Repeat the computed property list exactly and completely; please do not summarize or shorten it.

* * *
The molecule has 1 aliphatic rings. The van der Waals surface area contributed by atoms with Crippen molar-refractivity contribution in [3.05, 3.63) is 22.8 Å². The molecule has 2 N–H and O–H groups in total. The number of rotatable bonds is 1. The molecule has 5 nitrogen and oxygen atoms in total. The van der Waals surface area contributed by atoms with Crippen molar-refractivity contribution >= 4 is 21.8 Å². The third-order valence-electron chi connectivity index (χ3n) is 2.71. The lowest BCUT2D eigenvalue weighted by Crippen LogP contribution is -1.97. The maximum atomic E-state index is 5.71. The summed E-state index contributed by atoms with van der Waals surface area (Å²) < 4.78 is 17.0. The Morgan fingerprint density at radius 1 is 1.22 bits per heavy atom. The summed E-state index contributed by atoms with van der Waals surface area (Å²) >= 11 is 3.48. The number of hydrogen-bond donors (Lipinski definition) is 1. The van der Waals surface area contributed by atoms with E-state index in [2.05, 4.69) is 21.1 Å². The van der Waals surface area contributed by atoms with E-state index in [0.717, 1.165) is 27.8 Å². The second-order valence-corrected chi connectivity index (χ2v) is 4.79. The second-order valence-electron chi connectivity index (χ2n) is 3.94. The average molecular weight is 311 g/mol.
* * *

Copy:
The molecule has 1 aliphatic rings. The van der Waals surface area contributed by atoms with Crippen molar-refractivity contribution in [3.05, 3.63) is 22.8 Å². The molecule has 2 N–H and O–H groups in total. The number of rotatable bonds is 1. The molecule has 5 nitrogen and oxygen atoms in total. The van der Waals surface area contributed by atoms with Crippen molar-refractivity contribution >= 4 is 21.8 Å². The third-order valence-electron chi connectivity index (χ3n) is 2.71. The lowest BCUT2D eigenvalue weighted by Crippen LogP contribution is -1.97. The maximum atomic E-state index is 5.71. The summed E-state index contributed by atoms with van der Waals surface area (Å²) < 4.78 is 17.0. The Morgan fingerprint density at radius 1 is 1.22 bits per heavy atom. The summed E-state index contributed by atoms with van der Waals surface area (Å²) >= 11 is 3.48. The number of hydrogen-bond donors (Lipinski definition) is 1. The van der Waals surface area contributed by atoms with E-state index in [2.05, 4.69) is 21.1 Å². The van der Waals surface area contributed by atoms with E-state index in [0.717, 1.165) is 27.8 Å². The second-order valence-corrected chi connectivity index (χ2v) is 4.79. The second-order valence-electron chi connectivity index (χ2n) is 3.94. The average molecular weight is 311 g/mol.